... fact, that, with the exception of some small partridge-like gallinaceous birds, all the representatives of this family in Brazil, and especially in the Valley of the Amazons, belong to types which do not exist in other parts of the world. Here we find neither pheasants, nor cocks of the woods, nor grouse; but in their place abound the Mutun, the Jacu, the Jacami, and the Unicorn (Crax, Penelope, Psophia, and Palamedea), all of which are so remote from the gallinaceous types found farther north, that they remind one quite as much of the bustard, and other ostrich-like birds, as ...
— The Atlantic Monthly, Volume 18, No. 105, July 1866 • Various

... outward in ship. Mannike Rabchick (Little Grouse)—died from fall into crevasse. Vashka—died suddenly, cause unknown. Sera Uki (Gray Ears)—died after cramp and paralysis of hind legs. Seri do. do. Deek do. do. Stareek (Old Man)—sent back with first supporting party. Deek the Wild One. Brodiaga ...
— South with Scott • Edward R. G. R. Evans

... The sand-grouse is to be seen occasionally on the plains of Messaria, but never in the quantities that are met with in other neighbouring countries. Woodcocks are scarce, and those which are shot must have halted in the island during their passage en route ...
— Cyprus, as I Saw it in 1879 • Sir Samuel W. Baker

... it hadn't been for you I should never have taken the trouble to come and see it. I won't grouse ...
— The Rhodesian • Gertrude Page

... noteworthy incident. Sir Ashley Stoke condemned the Government, the Marquis of Scarland was more than skeptical as to the prospects of grouse shooting after the deluge in April and May, Lord Fairholme growled at the pernicious effects of the Ground Game Act, and Medenham spoke of these things with his lips but in his heart thought of Cynthia. ...
— Cynthia's Chauffeur • Louis Tracy

... way—adventures which the soldier endures in silence as part of his everyday life. On this occasion, however, the episode was all our own, and had a sporting flavour in it which made it dramatic. I know now the feeling of tense expectation with which the driven grouse whirrs onwards towards the butt. I have been behind the butt before now, and it is only poetic justice that I should see the matter from the other point of view. As we approached Ronchi we could see shrapnel breaking over the road in front of us, but we had not yet realised that it was precisely ...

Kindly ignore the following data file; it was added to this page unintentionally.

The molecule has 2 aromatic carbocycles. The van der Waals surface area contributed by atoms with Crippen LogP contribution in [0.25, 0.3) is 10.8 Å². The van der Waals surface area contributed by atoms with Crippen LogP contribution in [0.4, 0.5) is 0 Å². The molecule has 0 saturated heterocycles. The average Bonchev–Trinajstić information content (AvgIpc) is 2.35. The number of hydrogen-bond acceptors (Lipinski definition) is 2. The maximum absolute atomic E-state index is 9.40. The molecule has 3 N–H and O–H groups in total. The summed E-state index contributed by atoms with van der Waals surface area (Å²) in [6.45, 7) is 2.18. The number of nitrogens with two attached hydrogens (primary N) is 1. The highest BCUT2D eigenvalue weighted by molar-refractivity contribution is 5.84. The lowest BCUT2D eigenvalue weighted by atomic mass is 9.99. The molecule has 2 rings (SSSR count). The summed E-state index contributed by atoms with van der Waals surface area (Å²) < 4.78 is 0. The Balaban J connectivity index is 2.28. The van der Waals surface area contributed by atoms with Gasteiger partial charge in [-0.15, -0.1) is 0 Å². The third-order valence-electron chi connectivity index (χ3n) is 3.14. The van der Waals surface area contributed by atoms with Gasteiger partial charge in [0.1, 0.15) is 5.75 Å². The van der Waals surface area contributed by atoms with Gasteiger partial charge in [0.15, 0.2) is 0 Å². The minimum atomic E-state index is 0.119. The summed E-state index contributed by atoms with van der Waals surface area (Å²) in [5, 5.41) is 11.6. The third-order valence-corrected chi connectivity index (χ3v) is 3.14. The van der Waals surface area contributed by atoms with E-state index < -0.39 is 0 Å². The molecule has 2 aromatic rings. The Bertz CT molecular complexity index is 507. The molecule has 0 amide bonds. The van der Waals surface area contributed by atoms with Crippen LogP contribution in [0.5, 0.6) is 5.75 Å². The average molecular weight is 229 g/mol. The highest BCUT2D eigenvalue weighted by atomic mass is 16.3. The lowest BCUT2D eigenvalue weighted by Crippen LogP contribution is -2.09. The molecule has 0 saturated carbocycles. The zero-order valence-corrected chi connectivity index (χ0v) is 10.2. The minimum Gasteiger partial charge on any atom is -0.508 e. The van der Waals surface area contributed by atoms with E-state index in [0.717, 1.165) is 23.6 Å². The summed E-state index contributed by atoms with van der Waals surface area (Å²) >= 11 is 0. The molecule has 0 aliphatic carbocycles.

— A Visit to Three Fronts • Arthur Conan Doyle

... birds, it is well known how they suffer from sudden changes of weather. Late snow-storms are as destructive of bird-life on the English moors, as they are in Siberia; and Ch. Dixon saw the red grouse so pressed during some exceptionally severe winters, that they quitted the moors in numbers, "and we have then known them actually to be taken in the streets of Sheffield. Persistent wet," he adds, "is ...
— Mutual Aid • P. Kropotkin

... anger must be intimately associated with love. And below both of these lies the possibility of fear. In combat the animal is defeated who is first afraid. Competitive exhibition of prowess will inspire the less able birds with a deterring fear. Young grouse and woodcock do not enter the lists with the older birds, and sing very quietly. It is the same with the very oldest birds. Audubon says that the old maids and bachelors of the Canada goose move off by themselves during ...
— Studies in the Psychology of Sex, Volume 3 (of 6) • Havelock Ellis

... hand announced that he had accepted various invitations to country houses, for cricket matches, archery meetings, and the like; nor did he even make it clear where his address would be, except that he would be with a friend in Scotland when grouse-shooting began. ...
— Chantry House • Charlotte M. Yonge

... leads to that particular form of "journalese" in which a cricket-ball becomes a "leathern missile" and so forth. Apropos of this I remember a good Fleet Street story. An Editor, enraged with a contributor, tore up an article on grouse, with the exclamation, "Look here! You have actually used the word 'grouse' twenty times in your first paragraph! Why cannot you call them something else?" "But," said the contributor, "what else can I call them? They are grouse, and that is the only name ...
— The Adventure of Living • John St. Loe Strachey

... fairly young. Their names were Captain the Honourable Edward Vandeleur, Bobby Oakfield, an Indian civilian on a year's furlough, and Ralph Denison, a rich young man with nothing to do except to indulge his love of sport, whether fox-hunting, salmon-fishing, grouse-driving, or, as now, big-game shooting in any part of the world where large ...
— Chatterbox, 1906 • Various

... This train was off for Scotland. It had started from the home of one accent to the home of another accent. It was going from manner to manner, from habit to habit, and in the minds of these London spectators there surely floated dim images of the traditional kilts, the burring speech, the grouse, the canniness, the oat-meal, all the elements of ...
— Men, Women, and Boats • Stephen Crane